However, more recently this seems to have taken a back seat, with the government more concerned about trying to prop up the economy. This is evident with the government issuing 15mt of export quotas back in September. In theory, these quotas should be used by the end of 2022, however, it appears as though refiners will be able to use these quotas through until the end of the first quarter in 2023. This should provide some relief to tight middle distillate markets in Asia. Recent trade data is already showing that Chinese gasoil exports picked up significantly in September and October. The refined product markets will have to wait and see if this policy change from China is a complete U-turn or whether in the medium to longer term the aim is still to drive consolidation within the domestic refining industry.

Reduced global refining capacity – Since the start of the Covid pandemic, we have seen a significant amount of refining capacity shut. These closures have been seen in Europe, the US and APAC. This was largely due to weak refinery margins during Covid. As a result of these closures, global refining capacity saw a net decline of 730MMbbls/d in 2021, the first net decline in 30 years.

In the US, operable refining capacity has fallen by a little more than 1MMbbls/d or 5% since February 2020. These declines have been predominantly driven by PADD1 (US East Coast), where more than 400Mbbls/d refining capacity has shut – reflecting a 33% decline in capacity in the region. This reduced refining capacity helps to explain the tightness we are seeing in refined product inven-tories on the East Coast.

Reduced capacity has meant that it has been more difficult for refiners to respond as demand has recovered. And it is unlikely that we will see large investment in refineries in Europe and North America given the uncertain demand outlook in the longer term. As a result, the oil market will have to rely on growing capacity from elsewhere.

There is a fair amount of new refining capacity expected to ramp up over 2023. The 615Mbbls/d Al Zour refinery in Kuwait recent-ly started the first phase of commercial operations and will ramp up through 2023. In Nigeria, Dangote is scheduled to start up its 650Mbbls/d refinery in the middle of 2023. And in Oman, the 230Mbbls/d Duqm refinery is expected to start operations by the end of 2023. The IEA estimates that a net of 2.7MMbbls/d of new refining capacity will start up between 4Q22 and the end of 2023.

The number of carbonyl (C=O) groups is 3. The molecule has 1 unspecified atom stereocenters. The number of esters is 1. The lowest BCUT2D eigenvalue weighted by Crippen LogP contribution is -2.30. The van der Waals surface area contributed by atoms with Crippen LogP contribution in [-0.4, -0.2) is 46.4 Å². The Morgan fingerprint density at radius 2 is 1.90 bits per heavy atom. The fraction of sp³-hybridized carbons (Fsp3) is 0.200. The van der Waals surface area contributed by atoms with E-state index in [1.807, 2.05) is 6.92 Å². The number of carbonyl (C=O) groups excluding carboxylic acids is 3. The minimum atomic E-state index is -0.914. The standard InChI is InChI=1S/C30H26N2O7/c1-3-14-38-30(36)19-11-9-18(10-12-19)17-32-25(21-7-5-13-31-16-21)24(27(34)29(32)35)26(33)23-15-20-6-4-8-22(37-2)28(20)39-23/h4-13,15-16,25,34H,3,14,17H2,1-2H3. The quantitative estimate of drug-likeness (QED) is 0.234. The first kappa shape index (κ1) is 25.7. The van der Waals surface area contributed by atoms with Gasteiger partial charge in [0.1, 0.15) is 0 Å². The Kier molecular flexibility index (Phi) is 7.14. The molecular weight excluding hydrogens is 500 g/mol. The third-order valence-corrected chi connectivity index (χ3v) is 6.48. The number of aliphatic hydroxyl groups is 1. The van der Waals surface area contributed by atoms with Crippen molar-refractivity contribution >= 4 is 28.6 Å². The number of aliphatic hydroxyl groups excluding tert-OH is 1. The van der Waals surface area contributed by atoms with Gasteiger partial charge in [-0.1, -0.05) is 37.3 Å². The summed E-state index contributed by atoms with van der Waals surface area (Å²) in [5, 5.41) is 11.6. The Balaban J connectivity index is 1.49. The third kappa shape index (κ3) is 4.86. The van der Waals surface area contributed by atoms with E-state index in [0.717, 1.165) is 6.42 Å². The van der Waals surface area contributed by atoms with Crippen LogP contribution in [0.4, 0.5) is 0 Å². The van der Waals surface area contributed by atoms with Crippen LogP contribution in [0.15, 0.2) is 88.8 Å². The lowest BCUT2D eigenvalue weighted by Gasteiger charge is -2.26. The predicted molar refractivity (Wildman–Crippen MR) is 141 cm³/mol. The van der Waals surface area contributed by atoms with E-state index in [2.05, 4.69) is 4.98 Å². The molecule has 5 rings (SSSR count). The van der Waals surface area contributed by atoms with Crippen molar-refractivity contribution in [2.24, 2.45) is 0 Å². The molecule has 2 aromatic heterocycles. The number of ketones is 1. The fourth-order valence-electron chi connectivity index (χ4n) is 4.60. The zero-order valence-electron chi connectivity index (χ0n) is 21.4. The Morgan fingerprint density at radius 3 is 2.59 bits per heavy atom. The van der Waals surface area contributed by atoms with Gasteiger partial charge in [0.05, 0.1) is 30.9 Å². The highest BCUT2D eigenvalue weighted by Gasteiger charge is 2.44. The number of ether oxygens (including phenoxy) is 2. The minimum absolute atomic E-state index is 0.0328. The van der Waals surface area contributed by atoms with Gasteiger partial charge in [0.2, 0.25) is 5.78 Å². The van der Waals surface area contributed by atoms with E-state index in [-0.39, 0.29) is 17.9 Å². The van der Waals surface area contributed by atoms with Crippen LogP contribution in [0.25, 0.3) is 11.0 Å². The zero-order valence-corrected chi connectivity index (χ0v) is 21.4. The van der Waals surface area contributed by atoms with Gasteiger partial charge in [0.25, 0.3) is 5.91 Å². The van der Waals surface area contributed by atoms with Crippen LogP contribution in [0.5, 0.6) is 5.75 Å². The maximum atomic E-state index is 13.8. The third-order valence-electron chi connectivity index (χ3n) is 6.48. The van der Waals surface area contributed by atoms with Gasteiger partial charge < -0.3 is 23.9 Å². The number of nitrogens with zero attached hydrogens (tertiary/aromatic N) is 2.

While a meaningful amount of capacity is set to start up next year, which will eventually help to offer some relief to middle distillate markets, the bulk of this new supply will only become available quite some time after the EU ban on Russian refined products comes into force.

Gas-to-oil switching – High natural gas prices through the year have led to a significant amount of demand destruction this year. This is particularly the case for industrial users in Europe and also power generators. However, where possible some have likely switched to cheaper fuels, including oil and specifically fuel oil and middle distillates.

As for what lies ahead, weaker gas prices more recently have taken some pressure off the market. However, the European natural gas market is still expected to be tight next year, which suggests the potential for continued switching to other fuels like oil.

Will there be relief in 2023?
The middle distillate market is likely to remain tight over 2023. There is plenty of uncertainty as we head towards the EU ban on Russian refined products. Clearly, this will see European buyers looking for supply elsewhere. Europe will likely have to rely more heavily on the Middle East for supplies, however, new refining capacity will take time to ramp up and so will not offer immediate relief to markets. In addition, expectations are that natural gas prices will remain elevated through 2023, which should support gas-to-oil switching. We should also not rule out the risk that the US takes action to alleviate tightness in the domestic market, which could have an impact on global middle distillate markets.

China could help the middle distillate market if the government releases sizeable export quotas for 2023. However, this is a big un-known for markets at the moment.

ING middle distillate forecasts
Source: ING